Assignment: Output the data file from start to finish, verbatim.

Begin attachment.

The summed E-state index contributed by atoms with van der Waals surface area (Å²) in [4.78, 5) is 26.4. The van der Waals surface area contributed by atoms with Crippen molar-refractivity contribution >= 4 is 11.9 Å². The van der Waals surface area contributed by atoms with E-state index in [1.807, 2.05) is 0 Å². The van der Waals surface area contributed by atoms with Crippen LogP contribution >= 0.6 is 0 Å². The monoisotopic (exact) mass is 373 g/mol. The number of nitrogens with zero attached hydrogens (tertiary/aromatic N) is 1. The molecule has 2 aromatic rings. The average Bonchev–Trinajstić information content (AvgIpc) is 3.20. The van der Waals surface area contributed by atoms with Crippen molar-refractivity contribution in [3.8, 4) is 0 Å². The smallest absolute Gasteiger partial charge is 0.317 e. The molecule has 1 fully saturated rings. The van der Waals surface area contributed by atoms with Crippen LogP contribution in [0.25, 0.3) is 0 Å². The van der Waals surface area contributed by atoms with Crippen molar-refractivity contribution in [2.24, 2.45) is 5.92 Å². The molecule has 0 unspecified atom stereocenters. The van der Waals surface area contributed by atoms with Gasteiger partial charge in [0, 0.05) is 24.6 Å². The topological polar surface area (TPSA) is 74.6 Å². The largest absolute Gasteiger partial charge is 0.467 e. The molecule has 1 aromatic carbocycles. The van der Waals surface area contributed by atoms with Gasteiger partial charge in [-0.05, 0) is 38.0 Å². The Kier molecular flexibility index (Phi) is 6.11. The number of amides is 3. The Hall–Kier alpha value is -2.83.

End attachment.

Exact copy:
The summed E-state index contributed by atoms with van der Waals surface area (Å²) in [4.78, 5) is 26.4. The van der Waals surface area contributed by atoms with Crippen molar-refractivity contribution >= 4 is 11.9 Å². The van der Waals surface area contributed by atoms with E-state index in [1.807, 2.05) is 0 Å². The van der Waals surface area contributed by atoms with Crippen LogP contribution >= 0.6 is 0 Å². The monoisotopic (exact) mass is 373 g/mol. The number of nitrogens with zero attached hydrogens (tertiary/aromatic N) is 1. The molecule has 2 aromatic rings. The average Bonchev–Trinajstić information content (AvgIpc) is 3.20. The van der Waals surface area contributed by atoms with Crippen molar-refractivity contribution in [3.8, 4) is 0 Å². The smallest absolute Gasteiger partial charge is 0.317 e. The molecule has 1 fully saturated rings. The van der Waals surface area contributed by atoms with Crippen LogP contribution in [0.25, 0.3) is 0 Å². The van der Waals surface area contributed by atoms with Crippen molar-refractivity contribution in [2.24, 2.45) is 5.92 Å². The molecule has 0 unspecified atom stereocenters. The van der Waals surface area contributed by atoms with Gasteiger partial charge in [0, 0.05) is 24.6 Å². The topological polar surface area (TPSA) is 74.6 Å². The largest absolute Gasteiger partial charge is 0.467 e. The molecule has 1 aromatic carbocycles. The van der Waals surface area contributed by atoms with Gasteiger partial charge in [-0.05, 0) is 38.0 Å². The Kier molecular flexibility index (Phi) is 6.11. The number of amides is 3. The Hall–Kier alpha value is -2.83.